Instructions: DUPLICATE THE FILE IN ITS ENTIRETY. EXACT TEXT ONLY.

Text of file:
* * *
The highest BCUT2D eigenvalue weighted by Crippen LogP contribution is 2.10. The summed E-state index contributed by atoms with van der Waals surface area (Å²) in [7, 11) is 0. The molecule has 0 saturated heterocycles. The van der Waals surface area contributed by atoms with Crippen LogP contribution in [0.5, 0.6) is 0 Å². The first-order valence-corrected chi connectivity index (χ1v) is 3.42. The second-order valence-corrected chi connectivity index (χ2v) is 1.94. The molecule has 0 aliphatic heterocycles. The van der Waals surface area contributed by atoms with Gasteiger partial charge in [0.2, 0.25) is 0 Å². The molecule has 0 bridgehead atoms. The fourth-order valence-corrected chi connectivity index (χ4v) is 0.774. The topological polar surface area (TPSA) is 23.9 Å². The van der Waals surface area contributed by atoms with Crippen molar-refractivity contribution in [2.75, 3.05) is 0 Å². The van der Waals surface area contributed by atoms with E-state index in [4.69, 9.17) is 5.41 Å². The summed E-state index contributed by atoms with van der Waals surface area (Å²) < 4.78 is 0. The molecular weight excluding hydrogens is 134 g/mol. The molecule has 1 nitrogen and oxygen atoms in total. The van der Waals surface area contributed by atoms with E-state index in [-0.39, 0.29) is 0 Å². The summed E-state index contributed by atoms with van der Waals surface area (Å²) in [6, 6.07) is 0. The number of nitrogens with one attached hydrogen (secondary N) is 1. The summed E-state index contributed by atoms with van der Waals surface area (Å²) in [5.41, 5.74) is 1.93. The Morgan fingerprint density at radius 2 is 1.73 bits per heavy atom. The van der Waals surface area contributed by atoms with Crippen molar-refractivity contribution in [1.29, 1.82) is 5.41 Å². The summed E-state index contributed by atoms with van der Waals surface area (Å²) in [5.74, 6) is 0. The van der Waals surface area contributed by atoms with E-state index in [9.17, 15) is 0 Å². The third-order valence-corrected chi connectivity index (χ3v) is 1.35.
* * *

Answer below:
The highest BCUT2D eigenvalue weighted by Crippen LogP contribution is 2.10. The summed E-state index contributed by atoms with van der Waals surface area (Å²) in [7, 11) is 0. The molecule has 0 saturated heterocycles. The van der Waals surface area contributed by atoms with Crippen LogP contribution in [0.5, 0.6) is 0 Å². The first-order valence-corrected chi connectivity index (χ1v) is 3.42. The second-order valence-corrected chi connectivity index (χ2v) is 1.94. The molecule has 0 aliphatic heterocycles. The van der Waals surface area contributed by atoms with Gasteiger partial charge in [0.2, 0.25) is 0 Å². The molecule has 0 bridgehead atoms. The fourth-order valence-corrected chi connectivity index (χ4v) is 0.774. The topological polar surface area (TPSA) is 23.9 Å². The van der Waals surface area contributed by atoms with Crippen molar-refractivity contribution in [2.75, 3.05) is 0 Å². The van der Waals surface area contributed by atoms with E-state index in [4.69, 9.17) is 5.41 Å². The summed E-state index contributed by atoms with van der Waals surface area (Å²) < 4.78 is 0. The molecular weight excluding hydrogens is 134 g/mol. The molecule has 1 nitrogen and oxygen atoms in total. The van der Waals surface area contributed by atoms with E-state index in [-0.39, 0.29) is 0 Å². The summed E-state index contributed by atoms with van der Waals surface area (Å²) in [6, 6.07) is 0. The number of nitrogens with one attached hydrogen (secondary N) is 1. The summed E-state index contributed by atoms with van der Waals surface area (Å²) in [5.41, 5.74) is 1.93. The Morgan fingerprint density at radius 2 is 1.73 bits per heavy atom. The van der Waals surface area contributed by atoms with Crippen molar-refractivity contribution in [1.29, 1.82) is 5.41 Å². The summed E-state index contributed by atoms with van der Waals surface area (Å²) in [5.74, 6) is 0. The van der Waals surface area contributed by atoms with E-state index in [9.17, 15) is 0 Å². The third-order valence-corrected chi connectivity index (χ3v) is 1.35.